Vitamin C (Ascorbic Acid) is a water-soluble molecule that performs numerous coenzymatic hydroxylation functions; among all its metabolic characteristics, vitamin C seems to effectively fight the spread of free radicals, thanks to a very important antioxidant action.
The fight against free radicals and the reduction of molecular oxidation contribute to determining the anticancer characteristics of vitamin C. In particular, ascorbic acid seems to effectively counteract the harmful action of hydrogen peroxide (H2O2), favoring cell preservation and reducing the likelihood of neoplastic transformation.
It seems that the immunostimulating function of vitamin C also contributes to the prevention of some forms of tumors; various researches have shown that in many cases the primary causative agent of the neoplastic mutation is the viral infection by some pathogens called "transforming viruses". Furthermore, given that many forms of tumors are subject to ulceration, increasing the risk of bacterial contamination, the pharmacological administration of vitamin C is recommended due to its broad-spectrum antibiotic function.
In some experiments dating back to the mid-twentieth century, vitamin C has proved effective in the treatment of bladder tumors; unfortunately, the outcome of the study was nullified due to some methodological and application inadequacies. In short, the research sample has shown remarkable improvements following the administration of vitamin C ASSOCIATED with conventional drug therapy, but the impossibility of establishing its real efficacy INDEPENDENT from other therapies has totally discredited the reliability of the results.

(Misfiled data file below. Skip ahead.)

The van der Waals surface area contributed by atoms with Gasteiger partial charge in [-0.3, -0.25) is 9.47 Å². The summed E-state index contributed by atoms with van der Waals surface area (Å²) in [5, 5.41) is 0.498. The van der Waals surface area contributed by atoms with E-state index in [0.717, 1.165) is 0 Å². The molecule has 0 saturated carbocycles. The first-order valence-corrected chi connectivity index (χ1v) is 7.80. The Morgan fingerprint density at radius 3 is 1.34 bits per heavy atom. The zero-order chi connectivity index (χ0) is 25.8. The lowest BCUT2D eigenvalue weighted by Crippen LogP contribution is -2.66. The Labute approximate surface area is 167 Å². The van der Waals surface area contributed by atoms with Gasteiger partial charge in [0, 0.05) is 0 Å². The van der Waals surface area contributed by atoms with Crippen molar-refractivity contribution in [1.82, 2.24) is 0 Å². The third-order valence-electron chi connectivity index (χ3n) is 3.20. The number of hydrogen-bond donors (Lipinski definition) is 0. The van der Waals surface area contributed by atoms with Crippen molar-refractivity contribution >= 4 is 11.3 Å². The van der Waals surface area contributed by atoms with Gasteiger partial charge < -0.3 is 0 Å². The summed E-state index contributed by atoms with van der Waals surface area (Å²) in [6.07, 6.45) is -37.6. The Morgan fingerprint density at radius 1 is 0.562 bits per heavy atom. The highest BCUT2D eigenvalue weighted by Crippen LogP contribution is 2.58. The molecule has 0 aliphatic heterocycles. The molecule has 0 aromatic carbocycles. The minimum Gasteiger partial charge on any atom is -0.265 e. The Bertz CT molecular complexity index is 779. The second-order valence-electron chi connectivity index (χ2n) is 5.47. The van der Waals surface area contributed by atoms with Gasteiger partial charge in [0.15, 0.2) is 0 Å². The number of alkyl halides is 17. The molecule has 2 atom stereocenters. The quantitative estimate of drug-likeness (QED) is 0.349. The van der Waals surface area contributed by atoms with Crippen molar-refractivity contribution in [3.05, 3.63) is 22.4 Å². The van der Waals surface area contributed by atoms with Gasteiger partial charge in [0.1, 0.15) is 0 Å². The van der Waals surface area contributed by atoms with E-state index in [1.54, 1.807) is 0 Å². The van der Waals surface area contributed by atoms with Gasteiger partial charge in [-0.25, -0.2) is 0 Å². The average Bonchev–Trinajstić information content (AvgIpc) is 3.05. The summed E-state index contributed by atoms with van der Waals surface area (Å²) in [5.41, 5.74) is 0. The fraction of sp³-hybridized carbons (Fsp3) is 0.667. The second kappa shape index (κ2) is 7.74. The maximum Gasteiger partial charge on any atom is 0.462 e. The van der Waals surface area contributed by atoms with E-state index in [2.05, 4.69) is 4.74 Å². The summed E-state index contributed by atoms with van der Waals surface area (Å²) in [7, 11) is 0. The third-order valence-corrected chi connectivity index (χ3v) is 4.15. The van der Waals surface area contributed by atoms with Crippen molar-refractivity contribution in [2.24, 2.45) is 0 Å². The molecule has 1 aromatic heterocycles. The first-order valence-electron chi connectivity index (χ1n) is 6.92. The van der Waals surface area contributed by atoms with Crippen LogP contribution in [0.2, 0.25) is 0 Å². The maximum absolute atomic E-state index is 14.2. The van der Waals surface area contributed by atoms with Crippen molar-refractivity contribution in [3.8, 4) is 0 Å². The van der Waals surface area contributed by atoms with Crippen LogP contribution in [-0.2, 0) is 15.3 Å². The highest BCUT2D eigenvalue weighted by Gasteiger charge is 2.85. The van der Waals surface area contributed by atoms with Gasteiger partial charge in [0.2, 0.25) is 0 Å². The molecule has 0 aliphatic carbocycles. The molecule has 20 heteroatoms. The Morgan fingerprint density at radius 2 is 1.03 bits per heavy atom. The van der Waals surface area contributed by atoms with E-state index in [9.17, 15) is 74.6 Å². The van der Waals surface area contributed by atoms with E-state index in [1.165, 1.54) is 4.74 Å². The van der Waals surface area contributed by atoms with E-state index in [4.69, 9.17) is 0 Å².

Later, in 1970, Linus Pauling and his colleagues administered high doses of vitamin C (10 grams per day intravenously, followed by at least 10 grams orally) to terminally ill cancer patients; finally, this therapy has proved useful in increasing survival time and improving the quality of life.
Pharmacological administration of vitamin C appears to have a beneficial effect on tumor regression, but the results are different between the different types of tumors, the stage and the research sample.
It is advisable to continue to investigate the mechanisms that favor the antitumor therapy of vitamin C, but also to ensure that the intravenous administration of ascorbic acid does not negatively affect the functionality of the other vital organs.
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- Q. Chen, M.G. Espey, M.C. Krishna,J.B. Mitchell, C.P. Corpe, G.R. Buettner, E. Shacter, M. Levine - Pharmacologic ascorbic acid concentrations selectively kill cancer cells: action as a pro-drug to deliver hydrogen peroxide to tissues - Molecular and Clinical Nutrition Section, National Institute of Diabetes and Digestive and Kidney Diseases, National Institutes of Health, Bethesda, MD 20892, USA.
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